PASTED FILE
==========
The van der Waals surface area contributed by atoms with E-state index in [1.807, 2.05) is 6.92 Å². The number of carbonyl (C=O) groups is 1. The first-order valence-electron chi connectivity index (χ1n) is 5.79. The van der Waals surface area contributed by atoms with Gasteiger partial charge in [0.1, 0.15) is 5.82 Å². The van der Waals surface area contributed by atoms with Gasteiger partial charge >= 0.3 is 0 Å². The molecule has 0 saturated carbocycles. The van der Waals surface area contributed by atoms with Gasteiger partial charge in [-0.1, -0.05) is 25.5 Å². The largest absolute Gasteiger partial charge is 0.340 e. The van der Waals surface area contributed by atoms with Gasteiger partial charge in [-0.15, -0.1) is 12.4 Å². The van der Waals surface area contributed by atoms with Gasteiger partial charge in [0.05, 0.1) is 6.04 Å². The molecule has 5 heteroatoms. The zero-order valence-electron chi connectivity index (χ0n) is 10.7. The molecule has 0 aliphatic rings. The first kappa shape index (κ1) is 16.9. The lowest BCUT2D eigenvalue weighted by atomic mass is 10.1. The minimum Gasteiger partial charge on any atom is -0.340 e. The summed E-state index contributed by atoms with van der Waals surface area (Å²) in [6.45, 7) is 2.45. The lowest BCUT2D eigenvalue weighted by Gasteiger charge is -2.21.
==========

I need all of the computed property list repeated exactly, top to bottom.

The van der Waals surface area contributed by atoms with E-state index in [1.807, 2.05) is 6.92 Å². The number of carbonyl (C=O) groups is 1. The first-order valence-electron chi connectivity index (χ1n) is 5.79. The van der Waals surface area contributed by atoms with Gasteiger partial charge in [0.1, 0.15) is 5.82 Å². The van der Waals surface area contributed by atoms with Gasteiger partial charge >= 0.3 is 0 Å². The molecule has 0 saturated carbocycles. The van der Waals surface area contributed by atoms with Gasteiger partial charge in [-0.1, -0.05) is 25.5 Å². The largest absolute Gasteiger partial charge is 0.340 e. The van der Waals surface area contributed by atoms with Gasteiger partial charge in [-0.15, -0.1) is 12.4 Å². The van der Waals surface area contributed by atoms with Gasteiger partial charge in [0.05, 0.1) is 6.04 Å². The molecule has 5 heteroatoms. The zero-order valence-electron chi connectivity index (χ0n) is 10.7. The molecule has 0 aliphatic rings. The first kappa shape index (κ1) is 16.9. The lowest BCUT2D eigenvalue weighted by atomic mass is 10.1. The minimum Gasteiger partial charge on any atom is -0.340 e. The summed E-state index contributed by atoms with van der Waals surface area (Å²) in [6.45, 7) is 2.45. The lowest BCUT2D eigenvalue weighted by Gasteiger charge is -2.21.